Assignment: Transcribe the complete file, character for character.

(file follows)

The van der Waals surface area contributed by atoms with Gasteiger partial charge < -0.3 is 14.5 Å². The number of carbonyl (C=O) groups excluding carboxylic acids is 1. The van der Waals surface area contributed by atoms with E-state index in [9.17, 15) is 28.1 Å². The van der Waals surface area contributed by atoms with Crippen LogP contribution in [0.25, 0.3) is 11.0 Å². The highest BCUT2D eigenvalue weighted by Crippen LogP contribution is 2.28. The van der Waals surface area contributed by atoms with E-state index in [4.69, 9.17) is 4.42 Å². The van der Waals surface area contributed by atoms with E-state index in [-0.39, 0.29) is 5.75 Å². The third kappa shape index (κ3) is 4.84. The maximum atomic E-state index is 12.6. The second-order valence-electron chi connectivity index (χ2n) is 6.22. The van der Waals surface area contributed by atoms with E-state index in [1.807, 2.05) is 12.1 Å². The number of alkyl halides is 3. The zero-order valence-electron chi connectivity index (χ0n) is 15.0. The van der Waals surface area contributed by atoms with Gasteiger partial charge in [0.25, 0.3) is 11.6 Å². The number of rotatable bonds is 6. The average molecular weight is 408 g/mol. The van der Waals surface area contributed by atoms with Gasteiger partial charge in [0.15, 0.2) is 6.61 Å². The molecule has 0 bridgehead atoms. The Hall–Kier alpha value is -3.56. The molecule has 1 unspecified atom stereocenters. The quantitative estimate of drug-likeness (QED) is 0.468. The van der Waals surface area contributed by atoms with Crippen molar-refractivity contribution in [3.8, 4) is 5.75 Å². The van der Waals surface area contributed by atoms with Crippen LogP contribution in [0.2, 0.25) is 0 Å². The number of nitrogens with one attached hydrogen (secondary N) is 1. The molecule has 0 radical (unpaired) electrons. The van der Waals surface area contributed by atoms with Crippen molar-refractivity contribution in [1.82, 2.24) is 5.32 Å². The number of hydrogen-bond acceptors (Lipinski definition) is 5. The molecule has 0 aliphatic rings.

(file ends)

The van der Waals surface area contributed by atoms with Gasteiger partial charge < -0.3 is 14.5 Å². The number of carbonyl (C=O) groups excluding carboxylic acids is 1. The van der Waals surface area contributed by atoms with E-state index in [9.17, 15) is 28.1 Å². The van der Waals surface area contributed by atoms with Crippen LogP contribution in [0.25, 0.3) is 11.0 Å². The highest BCUT2D eigenvalue weighted by Crippen LogP contribution is 2.28. The van der Waals surface area contributed by atoms with E-state index in [4.69, 9.17) is 4.42 Å². The van der Waals surface area contributed by atoms with E-state index in [-0.39, 0.29) is 5.75 Å². The third kappa shape index (κ3) is 4.84. The maximum atomic E-state index is 12.6. The second-order valence-electron chi connectivity index (χ2n) is 6.22. The van der Waals surface area contributed by atoms with E-state index in [1.807, 2.05) is 12.1 Å². The number of alkyl halides is 3. The zero-order valence-electron chi connectivity index (χ0n) is 15.0. The van der Waals surface area contributed by atoms with Gasteiger partial charge in [0.25, 0.3) is 11.6 Å². The number of rotatable bonds is 6. The average molecular weight is 408 g/mol. The van der Waals surface area contributed by atoms with Gasteiger partial charge in [0.15, 0.2) is 6.61 Å². The molecule has 0 bridgehead atoms. The Hall–Kier alpha value is -3.56. The molecule has 1 unspecified atom stereocenters. The quantitative estimate of drug-likeness (QED) is 0.468. The van der Waals surface area contributed by atoms with Crippen molar-refractivity contribution in [3.8, 4) is 5.75 Å². The van der Waals surface area contributed by atoms with Crippen LogP contribution in [0.2, 0.25) is 0 Å². The number of nitrogens with one attached hydrogen (secondary N) is 1. The molecule has 0 radical (unpaired) electrons. The van der Waals surface area contributed by atoms with Crippen molar-refractivity contribution in [1.82, 2.24) is 5.32 Å². The number of hydrogen-bond acceptors (Lipinski definition) is 5. The molecule has 0 aliphatic rings.